First of all, Fuchs takes exception to the position taken by the Imperial Court regarding the doctrine of "dom-mage moral" in the districts formerly under the French "Code Civil," a doctrine which, according to him, the French Court of Cassation had worked out with admirable sociological insight.52 These exceptions seem to be substantially well taken53 as seems to be admitted even by Duringer.54 As to the next case discussed,55 Fuchs maintains that the head of a household is entitled to damages for the negligent killing of members of the household who had been in the habit of turning over to him the whole or a part of their earnings, although they were not obliged to do so by law-as had been done in the case in question. It seems to me that in accordance with the general principles of liability of the Code56 the plaintiff here was entitled to damages, although the letter of the Code provision 57does not cover such a case. Otherwise he would be worse off than if some profitable domestic animal belonging to him had been killed. Only the specific provisions of the section58 relating to the duration of the duty of paying indemnity and similar things, could have no application. We cannot admit that the wording of the statute made the opposite decision necessary. It would really seem as if the court might have had the courage of giving a liberal construction to the statute, if they had taken into consideration the suggestion offered by Fuchs that otherwise a father, who through the assistance of his numerous sons and daughters was on the road to wealth, might have all of his children shot one by one, without being entitled to civil damages.59
52 "R&W" pp. 25 seq. 53 Cf. also "G" pp. 53, 54.
54 "Richter und Rechtsprechung," p. 17, note 2, Leipzig, Veit, 1909.
55 "R&W" p. 27, discussing a decision dated June 10, 1907, as printed in "JuristischeWochenblatt," 1907, p. 480, No. 2.
56 BGB Sec. 249.
57 BGB Sec. 844, par. 2.
58 BGB Sec. 844, par. 2.
In the next case60 criticized in the author's essay a married woman, living under the rule of joint administration of the estates, who sues with the consent of her husband, is ordered to prove that the subject-matter of the action relates to her, and not to her husband's, estate. For that purpose the cause is remanded to the court below. That whole matter might have been definitely settled by the observation of Fuchs61 as follows: "As the husband, being the head of the marital community, had consented to bringing the action, such legal subtleties were quite immaterial."62
Then comes a discussion63 of a decision64 in which it was held that the family of a man who had been drowned in an insufficiently guarded stream running through a village have no claim to damages,65 because the provision of the penal code was a protection only for the deceased himself but not for his family. This decision is justly excepted to,66 and the reason given for it, that the death of its head did not necessarily prove a pecuniary loss to the family, is also attacked with good arguments.
59 Having a deeply-rooted conviction that in the matter of the "dommage moral" the German courts have unfortunately shown themselves inferior to the French, and that in the second case mentioned above, under a proper interpretation of the statute, the father would have received damages for the wrongful killing of his child, Fucks, on page 28, allows himself to exclaim: "One is indeed tempted to call to arms, but not against creative but against eunuch-like administration of law." I am the last to fail in strong reproval of such a slip, but also the last to believe that an author should be anathemized because of this bitter outcry, which was caused by a not unjustifiable feeling that the manner in which justice is administered in Germany does in such cases fail to show a proper creative force ("the highest quality," "G" 187).- In "G" 63, 64, there is also a gross contempt of court deserving reproof.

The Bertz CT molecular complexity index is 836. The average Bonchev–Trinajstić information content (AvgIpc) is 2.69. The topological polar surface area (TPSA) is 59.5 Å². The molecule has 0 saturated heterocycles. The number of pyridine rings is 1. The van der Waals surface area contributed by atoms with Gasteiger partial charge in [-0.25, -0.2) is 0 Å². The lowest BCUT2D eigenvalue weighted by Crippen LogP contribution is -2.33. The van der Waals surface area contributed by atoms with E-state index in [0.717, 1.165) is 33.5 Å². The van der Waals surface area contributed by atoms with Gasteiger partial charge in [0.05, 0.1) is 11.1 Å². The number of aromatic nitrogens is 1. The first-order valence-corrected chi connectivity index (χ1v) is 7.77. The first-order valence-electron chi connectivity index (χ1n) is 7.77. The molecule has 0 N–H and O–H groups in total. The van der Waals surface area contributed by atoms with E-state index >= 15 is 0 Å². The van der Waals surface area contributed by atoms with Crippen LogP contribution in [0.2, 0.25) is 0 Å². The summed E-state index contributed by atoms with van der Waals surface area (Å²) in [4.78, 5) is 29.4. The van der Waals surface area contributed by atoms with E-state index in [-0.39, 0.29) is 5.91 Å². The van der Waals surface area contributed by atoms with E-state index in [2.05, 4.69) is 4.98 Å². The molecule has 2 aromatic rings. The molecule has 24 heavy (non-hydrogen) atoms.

60 RGZ 64, no. 81, p. 323.
61 "R&W" p. 31.
62 That is true notwithstanding Duringer's observations in "Recht," 1908, p. 264. Compare also "G" 44-46, where Duringer's telltale expression "What has sympathy to do with a court of review?" is properly animadverted upon. The author there says that the compass, of feeling for justice must be pointing in the wrong direction where such a question can be answered in the negative.
63 "R&W" pp. 32, 37.
64 RGZ 64, no. 85, p. 344.
As to the next case,67 it is shown68 in substantial although not formal agreement with the views of the Court, how the reason for that decision could have been stated very simply. The decision was to the effect that where a bailee, being entitled to deposit the thing bailed or the proceeds of its sale, under the provisions of the controlling sections,69 with the proper officer, sells the thing bailed at public auction, he may, instead of depositing the proceeds, pay it to the person entitled thereto, and in doing so satisfy any claim of his own as an offset.
The next question is whether a lessor is liable in damages, where the lessee has rescinded the lease for the reasons permitted by the Code.70 The affirmative answer in this case does not seem to me to be so completely justified as Fuchs assumes, in accordance with the Imperial Court overruling the "Kammergericht." Precisely from the sociological standpoint, is it not unjust to make the lessor liable for all damage to the lessee even where he is not at fault when the premises become uninhabitable? Is not the gravamen in such a case the negligence of the lessor, as suggested by another section?71 Yet the Imperial Court never touches upon this matter.
65 Under BGB Sec. 823, par. 2; cf. Penal Code Sec. 367, No. 12.
66 Comp. my observations in "Deutsche Richterzeitung," 1909, p. 100.
67 RGZ 64, no. 90, p. 366.
68 "R&W" pp. 40-46.
69 BGB Sec. Sec. 383,384.
70 RGZ 64, no. 93, p. 381; BGB Sec. 542; "R&W pp. 50-52.